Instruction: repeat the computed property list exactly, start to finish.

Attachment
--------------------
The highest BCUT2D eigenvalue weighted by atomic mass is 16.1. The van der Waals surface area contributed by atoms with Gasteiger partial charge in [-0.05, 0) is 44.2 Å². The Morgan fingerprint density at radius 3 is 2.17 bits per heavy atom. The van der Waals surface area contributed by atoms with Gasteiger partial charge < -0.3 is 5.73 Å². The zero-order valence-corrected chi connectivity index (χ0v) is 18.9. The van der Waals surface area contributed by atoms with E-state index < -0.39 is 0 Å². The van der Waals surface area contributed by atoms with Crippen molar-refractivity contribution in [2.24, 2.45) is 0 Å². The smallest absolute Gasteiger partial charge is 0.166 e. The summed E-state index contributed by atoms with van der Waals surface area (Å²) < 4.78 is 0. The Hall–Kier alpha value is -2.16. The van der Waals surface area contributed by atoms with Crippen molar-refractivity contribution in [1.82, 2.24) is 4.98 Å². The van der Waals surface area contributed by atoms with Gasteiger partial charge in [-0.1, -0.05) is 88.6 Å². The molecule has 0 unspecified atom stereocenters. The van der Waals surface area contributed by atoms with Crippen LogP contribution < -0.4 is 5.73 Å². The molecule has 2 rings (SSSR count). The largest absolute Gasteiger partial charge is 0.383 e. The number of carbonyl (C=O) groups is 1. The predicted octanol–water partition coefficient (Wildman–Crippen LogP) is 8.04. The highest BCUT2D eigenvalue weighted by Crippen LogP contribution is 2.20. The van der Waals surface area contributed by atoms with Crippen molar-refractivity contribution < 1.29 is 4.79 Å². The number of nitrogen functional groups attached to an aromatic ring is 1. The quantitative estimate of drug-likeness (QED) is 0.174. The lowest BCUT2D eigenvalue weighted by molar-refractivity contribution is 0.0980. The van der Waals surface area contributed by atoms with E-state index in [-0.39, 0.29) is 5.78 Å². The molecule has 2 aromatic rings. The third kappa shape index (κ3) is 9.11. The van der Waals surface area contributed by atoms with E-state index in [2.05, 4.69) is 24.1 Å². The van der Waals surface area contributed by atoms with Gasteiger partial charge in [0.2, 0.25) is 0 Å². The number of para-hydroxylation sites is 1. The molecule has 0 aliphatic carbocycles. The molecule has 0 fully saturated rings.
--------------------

The highest BCUT2D eigenvalue weighted by atomic mass is 16.1. The van der Waals surface area contributed by atoms with Gasteiger partial charge in [-0.05, 0) is 44.2 Å². The Morgan fingerprint density at radius 3 is 2.17 bits per heavy atom. The van der Waals surface area contributed by atoms with Gasteiger partial charge < -0.3 is 5.73 Å². The zero-order valence-corrected chi connectivity index (χ0v) is 18.9. The van der Waals surface area contributed by atoms with E-state index < -0.39 is 0 Å². The van der Waals surface area contributed by atoms with Crippen molar-refractivity contribution in [2.24, 2.45) is 0 Å². The smallest absolute Gasteiger partial charge is 0.166 e. The summed E-state index contributed by atoms with van der Waals surface area (Å²) < 4.78 is 0. The Hall–Kier alpha value is -2.16. The van der Waals surface area contributed by atoms with Crippen molar-refractivity contribution in [1.82, 2.24) is 4.98 Å². The van der Waals surface area contributed by atoms with Gasteiger partial charge in [-0.1, -0.05) is 88.6 Å². The molecule has 0 unspecified atom stereocenters. The van der Waals surface area contributed by atoms with Crippen LogP contribution < -0.4 is 5.73 Å². The molecule has 2 rings (SSSR count). The largest absolute Gasteiger partial charge is 0.383 e. The number of carbonyl (C=O) groups is 1. The predicted octanol–water partition coefficient (Wildman–Crippen LogP) is 8.04. The highest BCUT2D eigenvalue weighted by Crippen LogP contribution is 2.20. The van der Waals surface area contributed by atoms with Crippen molar-refractivity contribution < 1.29 is 4.79 Å². The number of nitrogen functional groups attached to an aromatic ring is 1. The quantitative estimate of drug-likeness (QED) is 0.174. The lowest BCUT2D eigenvalue weighted by molar-refractivity contribution is 0.0980. The van der Waals surface area contributed by atoms with E-state index in [-0.39, 0.29) is 5.78 Å². The molecule has 2 aromatic rings. The third kappa shape index (κ3) is 9.11. The van der Waals surface area contributed by atoms with E-state index in [2.05, 4.69) is 24.1 Å². The van der Waals surface area contributed by atoms with Gasteiger partial charge in [0.2, 0.25) is 0 Å². The number of para-hydroxylation sites is 1. The molecule has 0 aliphatic carbocycles. The molecule has 0 fully saturated rings.